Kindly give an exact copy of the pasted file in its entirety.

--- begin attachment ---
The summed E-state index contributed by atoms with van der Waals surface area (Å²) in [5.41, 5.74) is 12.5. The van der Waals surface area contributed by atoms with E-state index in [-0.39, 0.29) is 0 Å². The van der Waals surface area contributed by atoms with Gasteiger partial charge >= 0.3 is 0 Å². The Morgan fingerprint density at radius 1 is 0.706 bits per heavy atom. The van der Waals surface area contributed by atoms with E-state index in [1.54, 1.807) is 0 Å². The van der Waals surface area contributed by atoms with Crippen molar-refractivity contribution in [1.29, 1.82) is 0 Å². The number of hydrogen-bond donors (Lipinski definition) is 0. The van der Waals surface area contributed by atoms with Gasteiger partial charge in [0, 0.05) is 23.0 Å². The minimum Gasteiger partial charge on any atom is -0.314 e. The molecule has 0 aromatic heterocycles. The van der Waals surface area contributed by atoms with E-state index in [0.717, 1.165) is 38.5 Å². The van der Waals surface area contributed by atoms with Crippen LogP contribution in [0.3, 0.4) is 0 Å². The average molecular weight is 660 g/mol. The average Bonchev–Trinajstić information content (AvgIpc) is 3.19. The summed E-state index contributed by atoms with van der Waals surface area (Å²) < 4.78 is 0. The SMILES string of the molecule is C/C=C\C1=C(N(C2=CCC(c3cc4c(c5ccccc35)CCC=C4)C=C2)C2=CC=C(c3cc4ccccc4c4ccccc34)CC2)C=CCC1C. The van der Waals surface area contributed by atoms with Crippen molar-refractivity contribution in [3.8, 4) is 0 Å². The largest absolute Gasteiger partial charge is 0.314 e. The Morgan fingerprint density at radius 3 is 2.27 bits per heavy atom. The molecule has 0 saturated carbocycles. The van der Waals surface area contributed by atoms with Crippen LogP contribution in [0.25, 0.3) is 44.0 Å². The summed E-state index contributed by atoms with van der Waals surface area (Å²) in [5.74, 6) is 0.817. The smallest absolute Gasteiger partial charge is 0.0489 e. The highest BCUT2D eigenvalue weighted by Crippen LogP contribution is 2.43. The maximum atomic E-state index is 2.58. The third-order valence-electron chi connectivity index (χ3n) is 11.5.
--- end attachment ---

The summed E-state index contributed by atoms with van der Waals surface area (Å²) in [5.41, 5.74) is 12.5. The van der Waals surface area contributed by atoms with E-state index in [-0.39, 0.29) is 0 Å². The van der Waals surface area contributed by atoms with Gasteiger partial charge >= 0.3 is 0 Å². The Morgan fingerprint density at radius 1 is 0.706 bits per heavy atom. The van der Waals surface area contributed by atoms with E-state index in [1.54, 1.807) is 0 Å². The van der Waals surface area contributed by atoms with Crippen molar-refractivity contribution in [1.29, 1.82) is 0 Å². The number of hydrogen-bond donors (Lipinski definition) is 0. The van der Waals surface area contributed by atoms with Gasteiger partial charge in [0, 0.05) is 23.0 Å². The minimum Gasteiger partial charge on any atom is -0.314 e. The molecule has 0 aromatic heterocycles. The van der Waals surface area contributed by atoms with E-state index in [0.717, 1.165) is 38.5 Å². The van der Waals surface area contributed by atoms with Crippen LogP contribution in [0.3, 0.4) is 0 Å². The average molecular weight is 660 g/mol. The average Bonchev–Trinajstić information content (AvgIpc) is 3.19. The summed E-state index contributed by atoms with van der Waals surface area (Å²) < 4.78 is 0. The SMILES string of the molecule is C/C=C\C1=C(N(C2=CCC(c3cc4c(c5ccccc35)CCC=C4)C=C2)C2=CC=C(c3cc4ccccc4c4ccccc34)CC2)C=CCC1C. The van der Waals surface area contributed by atoms with Crippen molar-refractivity contribution in [3.8, 4) is 0 Å². The largest absolute Gasteiger partial charge is 0.314 e. The Morgan fingerprint density at radius 3 is 2.27 bits per heavy atom. The molecule has 0 saturated carbocycles. The van der Waals surface area contributed by atoms with Crippen LogP contribution in [0.25, 0.3) is 44.0 Å². The summed E-state index contributed by atoms with van der Waals surface area (Å²) in [5.74, 6) is 0.817. The smallest absolute Gasteiger partial charge is 0.0489 e. The highest BCUT2D eigenvalue weighted by Crippen LogP contribution is 2.43. The maximum atomic E-state index is 2.58. The third-order valence-electron chi connectivity index (χ3n) is 11.5.